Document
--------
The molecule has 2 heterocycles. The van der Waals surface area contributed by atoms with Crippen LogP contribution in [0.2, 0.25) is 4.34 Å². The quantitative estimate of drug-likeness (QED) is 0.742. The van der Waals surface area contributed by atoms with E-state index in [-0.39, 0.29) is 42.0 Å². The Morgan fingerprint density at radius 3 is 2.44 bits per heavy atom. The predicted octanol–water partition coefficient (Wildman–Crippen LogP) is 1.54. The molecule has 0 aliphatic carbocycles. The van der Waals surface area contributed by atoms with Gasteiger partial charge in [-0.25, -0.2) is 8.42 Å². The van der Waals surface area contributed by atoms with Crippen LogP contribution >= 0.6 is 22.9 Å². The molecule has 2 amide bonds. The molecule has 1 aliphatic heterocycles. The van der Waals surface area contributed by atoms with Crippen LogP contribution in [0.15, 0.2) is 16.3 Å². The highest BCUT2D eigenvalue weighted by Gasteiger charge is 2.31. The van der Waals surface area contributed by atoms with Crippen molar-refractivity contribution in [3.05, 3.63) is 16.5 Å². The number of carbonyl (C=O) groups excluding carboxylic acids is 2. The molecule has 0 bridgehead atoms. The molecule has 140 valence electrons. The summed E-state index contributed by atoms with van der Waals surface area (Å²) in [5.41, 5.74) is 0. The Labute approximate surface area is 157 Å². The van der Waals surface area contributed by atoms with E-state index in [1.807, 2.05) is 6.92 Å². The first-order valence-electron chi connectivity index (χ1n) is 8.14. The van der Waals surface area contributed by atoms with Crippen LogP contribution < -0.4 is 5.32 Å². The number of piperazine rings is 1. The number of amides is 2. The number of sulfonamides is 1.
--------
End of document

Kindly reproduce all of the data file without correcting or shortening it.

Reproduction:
The molecule has 2 heterocycles. The van der Waals surface area contributed by atoms with Crippen LogP contribution in [0.2, 0.25) is 4.34 Å². The quantitative estimate of drug-likeness (QED) is 0.742. The van der Waals surface area contributed by atoms with E-state index in [-0.39, 0.29) is 42.0 Å². The Morgan fingerprint density at radius 3 is 2.44 bits per heavy atom. The predicted octanol–water partition coefficient (Wildman–Crippen LogP) is 1.54. The molecule has 0 aliphatic carbocycles. The van der Waals surface area contributed by atoms with Gasteiger partial charge in [-0.25, -0.2) is 8.42 Å². The van der Waals surface area contributed by atoms with Crippen LogP contribution >= 0.6 is 22.9 Å². The molecule has 2 amide bonds. The molecule has 1 aliphatic heterocycles. The van der Waals surface area contributed by atoms with Crippen LogP contribution in [0.15, 0.2) is 16.3 Å². The highest BCUT2D eigenvalue weighted by Gasteiger charge is 2.31. The van der Waals surface area contributed by atoms with Crippen molar-refractivity contribution in [3.05, 3.63) is 16.5 Å². The number of carbonyl (C=O) groups excluding carboxylic acids is 2. The molecule has 0 bridgehead atoms. The molecule has 140 valence electrons. The summed E-state index contributed by atoms with van der Waals surface area (Å²) in [5.41, 5.74) is 0. The Labute approximate surface area is 157 Å². The van der Waals surface area contributed by atoms with E-state index in [1.807, 2.05) is 6.92 Å². The first-order valence-electron chi connectivity index (χ1n) is 8.14. The van der Waals surface area contributed by atoms with Crippen LogP contribution < -0.4 is 5.32 Å². The number of piperazine rings is 1. The number of amides is 2. The number of sulfonamides is 1.